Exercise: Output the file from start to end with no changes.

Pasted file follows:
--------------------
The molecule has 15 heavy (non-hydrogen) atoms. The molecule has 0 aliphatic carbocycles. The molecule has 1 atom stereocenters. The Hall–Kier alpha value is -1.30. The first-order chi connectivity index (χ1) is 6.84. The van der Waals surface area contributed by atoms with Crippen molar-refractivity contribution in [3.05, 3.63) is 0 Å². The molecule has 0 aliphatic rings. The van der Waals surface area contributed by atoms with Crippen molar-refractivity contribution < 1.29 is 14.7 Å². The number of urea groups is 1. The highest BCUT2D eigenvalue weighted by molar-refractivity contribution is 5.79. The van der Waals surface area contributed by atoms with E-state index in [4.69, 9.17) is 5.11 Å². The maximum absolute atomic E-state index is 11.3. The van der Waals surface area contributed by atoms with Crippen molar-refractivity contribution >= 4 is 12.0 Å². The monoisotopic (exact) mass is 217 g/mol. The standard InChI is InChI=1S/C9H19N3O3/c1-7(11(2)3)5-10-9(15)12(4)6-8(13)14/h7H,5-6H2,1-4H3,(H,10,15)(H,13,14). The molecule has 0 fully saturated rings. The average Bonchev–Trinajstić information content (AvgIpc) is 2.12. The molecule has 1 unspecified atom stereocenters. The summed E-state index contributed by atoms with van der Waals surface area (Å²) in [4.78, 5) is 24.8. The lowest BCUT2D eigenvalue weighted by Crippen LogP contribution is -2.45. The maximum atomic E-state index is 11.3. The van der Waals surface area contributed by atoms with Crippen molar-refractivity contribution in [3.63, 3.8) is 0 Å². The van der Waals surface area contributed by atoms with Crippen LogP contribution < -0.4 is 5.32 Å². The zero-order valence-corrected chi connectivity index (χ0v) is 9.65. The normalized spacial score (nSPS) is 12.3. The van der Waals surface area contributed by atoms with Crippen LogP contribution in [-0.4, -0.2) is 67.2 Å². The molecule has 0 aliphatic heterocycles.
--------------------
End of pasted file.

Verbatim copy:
The molecule has 15 heavy (non-hydrogen) atoms. The molecule has 0 aliphatic carbocycles. The molecule has 1 atom stereocenters. The Hall–Kier alpha value is -1.30. The first-order chi connectivity index (χ1) is 6.84. The van der Waals surface area contributed by atoms with Crippen molar-refractivity contribution in [3.05, 3.63) is 0 Å². The molecule has 0 aliphatic rings. The van der Waals surface area contributed by atoms with Crippen molar-refractivity contribution < 1.29 is 14.7 Å². The number of urea groups is 1. The highest BCUT2D eigenvalue weighted by molar-refractivity contribution is 5.79. The van der Waals surface area contributed by atoms with E-state index in [4.69, 9.17) is 5.11 Å². The maximum absolute atomic E-state index is 11.3. The van der Waals surface area contributed by atoms with Crippen molar-refractivity contribution >= 4 is 12.0 Å². The monoisotopic (exact) mass is 217 g/mol. The standard InChI is InChI=1S/C9H19N3O3/c1-7(11(2)3)5-10-9(15)12(4)6-8(13)14/h7H,5-6H2,1-4H3,(H,10,15)(H,13,14). The molecule has 0 fully saturated rings. The average Bonchev–Trinajstić information content (AvgIpc) is 2.12. The molecule has 1 unspecified atom stereocenters. The summed E-state index contributed by atoms with van der Waals surface area (Å²) in [4.78, 5) is 24.8. The lowest BCUT2D eigenvalue weighted by Crippen LogP contribution is -2.45. The maximum atomic E-state index is 11.3. The van der Waals surface area contributed by atoms with Crippen molar-refractivity contribution in [3.63, 3.8) is 0 Å². The van der Waals surface area contributed by atoms with Crippen LogP contribution < -0.4 is 5.32 Å². The zero-order valence-corrected chi connectivity index (χ0v) is 9.65. The normalized spacial score (nSPS) is 12.3. The van der Waals surface area contributed by atoms with Crippen LogP contribution in [-0.4, -0.2) is 67.2 Å². The molecule has 0 aliphatic heterocycles.